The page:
Each player has failed at least three drug tests since he entered the league, according to one league source, including two test failures since the lockout ended in July. Williams already has accepted his suspension, according to another person familiar with the case, and Davis is expected to accept this week. Because their season-ending suspensions are part of a settlement, neither is expected to appeal, one person said.
Neither Williams nor Davis was made available to comment in the Redskins’ locker room following Sunday’s loss. The two left the stadium in street clothes and did not respond to questions from a reporter.
Spokesmen for the league and the union declined to comment Sunday, and Redskins Coach Mike Shanahan said he’d “received no information” about the suspensions. “But I will comment on it in the next day or two,” he said, “depending on what has happened.”
According to people familiar with the settlement, Davis, a fourth-year tight end, and Williams, a second-year offensive tackle, were part of a group of 11 players who failed tests for recreational drugs — believed to be marijuana — shortly after reporting for training camp in late July. The league and the union have been negotiating the fate of that group since August, mainly attempting to decide whether the NFL would grant those players a “grace period” because of the four-month lockout that halted league activities during the offseason.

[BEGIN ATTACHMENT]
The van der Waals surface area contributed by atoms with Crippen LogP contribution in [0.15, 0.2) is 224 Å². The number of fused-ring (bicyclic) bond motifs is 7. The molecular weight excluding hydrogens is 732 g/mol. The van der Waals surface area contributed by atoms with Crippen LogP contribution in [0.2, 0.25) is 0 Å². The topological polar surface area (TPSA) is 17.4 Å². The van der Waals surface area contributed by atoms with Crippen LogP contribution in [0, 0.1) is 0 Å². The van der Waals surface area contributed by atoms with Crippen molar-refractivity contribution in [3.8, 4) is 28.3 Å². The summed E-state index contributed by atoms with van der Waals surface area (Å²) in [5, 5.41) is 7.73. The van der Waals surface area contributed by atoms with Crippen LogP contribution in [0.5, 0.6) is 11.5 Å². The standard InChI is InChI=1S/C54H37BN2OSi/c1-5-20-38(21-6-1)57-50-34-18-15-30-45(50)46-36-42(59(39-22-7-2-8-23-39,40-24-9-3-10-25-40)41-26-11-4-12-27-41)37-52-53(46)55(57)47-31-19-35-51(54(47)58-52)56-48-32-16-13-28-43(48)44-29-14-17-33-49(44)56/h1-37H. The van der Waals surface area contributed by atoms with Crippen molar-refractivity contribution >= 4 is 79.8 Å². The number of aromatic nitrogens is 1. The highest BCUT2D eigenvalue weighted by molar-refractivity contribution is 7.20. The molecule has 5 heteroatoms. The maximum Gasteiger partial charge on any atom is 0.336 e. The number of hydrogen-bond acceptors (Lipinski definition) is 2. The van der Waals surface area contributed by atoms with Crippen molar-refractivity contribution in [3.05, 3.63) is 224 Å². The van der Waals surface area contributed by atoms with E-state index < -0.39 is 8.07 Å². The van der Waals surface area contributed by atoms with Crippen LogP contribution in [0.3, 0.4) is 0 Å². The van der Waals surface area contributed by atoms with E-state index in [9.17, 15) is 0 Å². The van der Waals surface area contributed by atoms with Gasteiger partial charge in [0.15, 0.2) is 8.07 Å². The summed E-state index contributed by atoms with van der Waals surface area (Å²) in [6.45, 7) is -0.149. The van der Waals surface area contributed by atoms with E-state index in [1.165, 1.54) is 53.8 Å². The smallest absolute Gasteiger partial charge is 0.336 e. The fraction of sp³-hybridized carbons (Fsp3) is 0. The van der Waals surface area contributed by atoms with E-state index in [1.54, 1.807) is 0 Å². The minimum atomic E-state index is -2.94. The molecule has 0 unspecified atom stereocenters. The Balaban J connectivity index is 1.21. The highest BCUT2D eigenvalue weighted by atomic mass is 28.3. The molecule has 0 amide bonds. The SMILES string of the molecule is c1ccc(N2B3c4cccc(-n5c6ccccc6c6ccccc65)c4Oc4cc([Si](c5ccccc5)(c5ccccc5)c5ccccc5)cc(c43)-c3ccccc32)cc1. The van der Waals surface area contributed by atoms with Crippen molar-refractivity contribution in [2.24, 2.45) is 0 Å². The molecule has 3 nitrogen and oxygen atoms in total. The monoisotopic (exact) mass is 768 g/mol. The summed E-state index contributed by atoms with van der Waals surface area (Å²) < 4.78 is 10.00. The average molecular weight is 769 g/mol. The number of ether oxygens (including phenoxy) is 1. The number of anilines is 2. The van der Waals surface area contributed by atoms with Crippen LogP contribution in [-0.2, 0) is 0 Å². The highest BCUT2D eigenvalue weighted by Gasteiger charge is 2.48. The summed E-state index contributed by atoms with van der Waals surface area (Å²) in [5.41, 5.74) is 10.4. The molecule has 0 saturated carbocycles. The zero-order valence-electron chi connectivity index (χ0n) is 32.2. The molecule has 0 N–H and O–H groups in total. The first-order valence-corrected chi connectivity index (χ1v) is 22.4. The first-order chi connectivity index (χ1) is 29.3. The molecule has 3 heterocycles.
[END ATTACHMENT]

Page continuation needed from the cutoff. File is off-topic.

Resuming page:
Under terms of the settlement, nine of the 11 players will face no punishment for their failed tests during training camp. Davis and Williams, however, face suspensions because they later failed another drug test after the regular season began in September, according to those familiar with the deal.
Under terms of the league’s substance abuse program, a player with three failed tests for recreational drugs is usually subject to a year-long suspension from the NFL. Because one of the offenses came during the so-called grace period, the union negotiated the suspension down to four games, the typical punishment for a second offense.
NFL Commissioner Roger Goodell and DeMaurice Smith, the executive director of the NFL Players Association, worked personally on the settlement. The two sides agreed in principle to the deal Saturday. Sports Illustrated first reported the news Sunday afternoon.